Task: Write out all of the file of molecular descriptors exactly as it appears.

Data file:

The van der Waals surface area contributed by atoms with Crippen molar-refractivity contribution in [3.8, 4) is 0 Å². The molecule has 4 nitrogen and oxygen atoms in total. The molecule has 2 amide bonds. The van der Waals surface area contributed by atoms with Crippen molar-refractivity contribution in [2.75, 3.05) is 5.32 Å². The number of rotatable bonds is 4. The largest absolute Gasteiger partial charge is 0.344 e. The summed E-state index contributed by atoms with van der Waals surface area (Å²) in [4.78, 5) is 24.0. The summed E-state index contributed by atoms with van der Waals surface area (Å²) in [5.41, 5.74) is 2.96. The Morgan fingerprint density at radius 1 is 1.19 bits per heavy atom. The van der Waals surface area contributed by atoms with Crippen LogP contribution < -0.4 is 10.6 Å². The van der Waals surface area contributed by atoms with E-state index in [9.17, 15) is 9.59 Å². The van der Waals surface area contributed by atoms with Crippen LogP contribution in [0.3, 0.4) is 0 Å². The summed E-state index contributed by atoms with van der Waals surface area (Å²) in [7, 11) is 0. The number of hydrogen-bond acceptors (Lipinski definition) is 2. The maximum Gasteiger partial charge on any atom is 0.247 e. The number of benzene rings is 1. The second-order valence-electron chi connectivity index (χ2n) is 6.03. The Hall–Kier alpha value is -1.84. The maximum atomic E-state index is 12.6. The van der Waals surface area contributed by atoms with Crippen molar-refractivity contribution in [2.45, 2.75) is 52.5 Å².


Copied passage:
The van der Waals surface area contributed by atoms with Crippen molar-refractivity contribution in [3.8, 4) is 0 Å². The molecule has 4 nitrogen and oxygen atoms in total. The molecule has 2 amide bonds. The van der Waals surface area contributed by atoms with Crippen molar-refractivity contribution in [2.75, 3.05) is 5.32 Å². The number of rotatable bonds is 4. The largest absolute Gasteiger partial charge is 0.344 e. The summed E-state index contributed by atoms with van der Waals surface area (Å²) in [4.78, 5) is 24.0. The summed E-state index contributed by atoms with van der Waals surface area (Å²) in [5.41, 5.74) is 2.96. The Morgan fingerprint density at radius 1 is 1.19 bits per heavy atom. The van der Waals surface area contributed by atoms with Crippen LogP contribution < -0.4 is 10.6 Å². The van der Waals surface area contributed by atoms with E-state index in [9.17, 15) is 9.59 Å². The van der Waals surface area contributed by atoms with Crippen LogP contribution in [0.3, 0.4) is 0 Å². The summed E-state index contributed by atoms with van der Waals surface area (Å²) in [7, 11) is 0. The number of hydrogen-bond acceptors (Lipinski definition) is 2. The maximum Gasteiger partial charge on any atom is 0.247 e. The number of benzene rings is 1. The second-order valence-electron chi connectivity index (χ2n) is 6.03. The Hall–Kier alpha value is -1.84. The maximum atomic E-state index is 12.6. The van der Waals surface area contributed by atoms with Crippen molar-refractivity contribution in [2.45, 2.75) is 52.5 Å².